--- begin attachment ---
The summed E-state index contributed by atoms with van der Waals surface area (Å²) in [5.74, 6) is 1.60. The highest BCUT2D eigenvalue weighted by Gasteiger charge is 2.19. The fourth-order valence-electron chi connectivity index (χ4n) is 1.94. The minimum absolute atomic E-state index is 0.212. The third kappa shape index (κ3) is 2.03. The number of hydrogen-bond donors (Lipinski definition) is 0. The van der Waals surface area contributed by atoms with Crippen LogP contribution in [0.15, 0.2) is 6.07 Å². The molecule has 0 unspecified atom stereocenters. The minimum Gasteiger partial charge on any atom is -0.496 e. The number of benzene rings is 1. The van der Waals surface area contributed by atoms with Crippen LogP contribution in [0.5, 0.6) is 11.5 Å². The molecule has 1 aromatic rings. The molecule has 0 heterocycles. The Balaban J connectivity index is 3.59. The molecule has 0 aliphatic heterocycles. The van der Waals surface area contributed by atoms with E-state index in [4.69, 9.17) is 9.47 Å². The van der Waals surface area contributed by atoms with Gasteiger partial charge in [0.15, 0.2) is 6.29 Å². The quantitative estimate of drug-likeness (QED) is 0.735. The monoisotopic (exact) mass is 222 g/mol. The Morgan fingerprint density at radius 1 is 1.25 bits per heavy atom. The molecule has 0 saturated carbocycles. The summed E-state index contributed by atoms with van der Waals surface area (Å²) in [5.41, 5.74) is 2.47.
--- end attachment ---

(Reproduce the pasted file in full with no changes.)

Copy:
The summed E-state index contributed by atoms with van der Waals surface area (Å²) in [5.74, 6) is 1.60. The highest BCUT2D eigenvalue weighted by Gasteiger charge is 2.19. The fourth-order valence-electron chi connectivity index (χ4n) is 1.94. The minimum absolute atomic E-state index is 0.212. The third kappa shape index (κ3) is 2.03. The number of hydrogen-bond donors (Lipinski definition) is 0. The van der Waals surface area contributed by atoms with Crippen LogP contribution in [0.15, 0.2) is 6.07 Å². The molecule has 0 unspecified atom stereocenters. The minimum Gasteiger partial charge on any atom is -0.496 e. The number of benzene rings is 1. The van der Waals surface area contributed by atoms with Crippen LogP contribution in [0.5, 0.6) is 11.5 Å². The molecule has 1 aromatic rings. The molecule has 0 heterocycles. The Balaban J connectivity index is 3.59. The molecule has 0 aliphatic heterocycles. The van der Waals surface area contributed by atoms with E-state index in [4.69, 9.17) is 9.47 Å². The van der Waals surface area contributed by atoms with Gasteiger partial charge in [0.15, 0.2) is 6.29 Å². The quantitative estimate of drug-likeness (QED) is 0.735. The monoisotopic (exact) mass is 222 g/mol. The Morgan fingerprint density at radius 1 is 1.25 bits per heavy atom. The molecule has 0 saturated carbocycles. The summed E-state index contributed by atoms with van der Waals surface area (Å²) in [5.41, 5.74) is 2.47.